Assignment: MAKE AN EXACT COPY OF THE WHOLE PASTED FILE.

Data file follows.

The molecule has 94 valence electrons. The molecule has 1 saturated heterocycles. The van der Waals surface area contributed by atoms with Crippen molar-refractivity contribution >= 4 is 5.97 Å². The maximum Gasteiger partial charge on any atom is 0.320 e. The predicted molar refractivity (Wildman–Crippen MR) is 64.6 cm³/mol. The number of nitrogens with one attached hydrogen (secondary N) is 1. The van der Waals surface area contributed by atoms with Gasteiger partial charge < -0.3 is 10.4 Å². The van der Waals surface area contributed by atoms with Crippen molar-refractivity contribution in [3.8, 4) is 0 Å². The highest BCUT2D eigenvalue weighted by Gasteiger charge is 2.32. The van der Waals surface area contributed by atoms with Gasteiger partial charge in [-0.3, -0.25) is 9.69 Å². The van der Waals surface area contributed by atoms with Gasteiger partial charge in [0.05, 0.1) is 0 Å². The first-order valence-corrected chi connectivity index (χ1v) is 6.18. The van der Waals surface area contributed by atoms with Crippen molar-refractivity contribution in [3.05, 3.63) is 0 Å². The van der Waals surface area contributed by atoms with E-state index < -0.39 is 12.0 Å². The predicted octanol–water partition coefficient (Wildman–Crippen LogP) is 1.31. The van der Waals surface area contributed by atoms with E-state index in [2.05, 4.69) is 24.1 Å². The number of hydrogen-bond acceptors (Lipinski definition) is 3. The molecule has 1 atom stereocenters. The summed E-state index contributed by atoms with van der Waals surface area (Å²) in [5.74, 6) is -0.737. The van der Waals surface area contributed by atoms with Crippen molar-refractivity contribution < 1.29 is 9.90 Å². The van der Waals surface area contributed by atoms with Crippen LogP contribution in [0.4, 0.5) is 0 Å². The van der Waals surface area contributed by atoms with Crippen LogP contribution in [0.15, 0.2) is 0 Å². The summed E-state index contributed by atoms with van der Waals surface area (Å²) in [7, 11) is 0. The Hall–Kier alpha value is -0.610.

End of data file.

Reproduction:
The molecule has 94 valence electrons. The molecule has 1 saturated heterocycles. The van der Waals surface area contributed by atoms with Crippen molar-refractivity contribution >= 4 is 5.97 Å². The maximum Gasteiger partial charge on any atom is 0.320 e. The predicted molar refractivity (Wildman–Crippen MR) is 64.6 cm³/mol. The number of nitrogens with one attached hydrogen (secondary N) is 1. The van der Waals surface area contributed by atoms with Gasteiger partial charge < -0.3 is 10.4 Å². The van der Waals surface area contributed by atoms with Crippen molar-refractivity contribution in [3.8, 4) is 0 Å². The highest BCUT2D eigenvalue weighted by Gasteiger charge is 2.32. The van der Waals surface area contributed by atoms with Gasteiger partial charge in [-0.3, -0.25) is 9.69 Å². The van der Waals surface area contributed by atoms with Gasteiger partial charge in [0.05, 0.1) is 0 Å². The first-order valence-corrected chi connectivity index (χ1v) is 6.18. The van der Waals surface area contributed by atoms with Crippen molar-refractivity contribution in [3.05, 3.63) is 0 Å². The van der Waals surface area contributed by atoms with E-state index < -0.39 is 12.0 Å². The predicted octanol–water partition coefficient (Wildman–Crippen LogP) is 1.31. The van der Waals surface area contributed by atoms with E-state index in [2.05, 4.69) is 24.1 Å². The number of hydrogen-bond acceptors (Lipinski definition) is 3. The molecule has 1 atom stereocenters. The summed E-state index contributed by atoms with van der Waals surface area (Å²) in [5.74, 6) is -0.737. The van der Waals surface area contributed by atoms with Crippen molar-refractivity contribution < 1.29 is 9.90 Å². The van der Waals surface area contributed by atoms with Crippen LogP contribution in [0.4, 0.5) is 0 Å². The van der Waals surface area contributed by atoms with Crippen LogP contribution in [0.15, 0.2) is 0 Å². The summed E-state index contributed by atoms with van der Waals surface area (Å²) in [7, 11) is 0. The Hall–Kier alpha value is -0.610.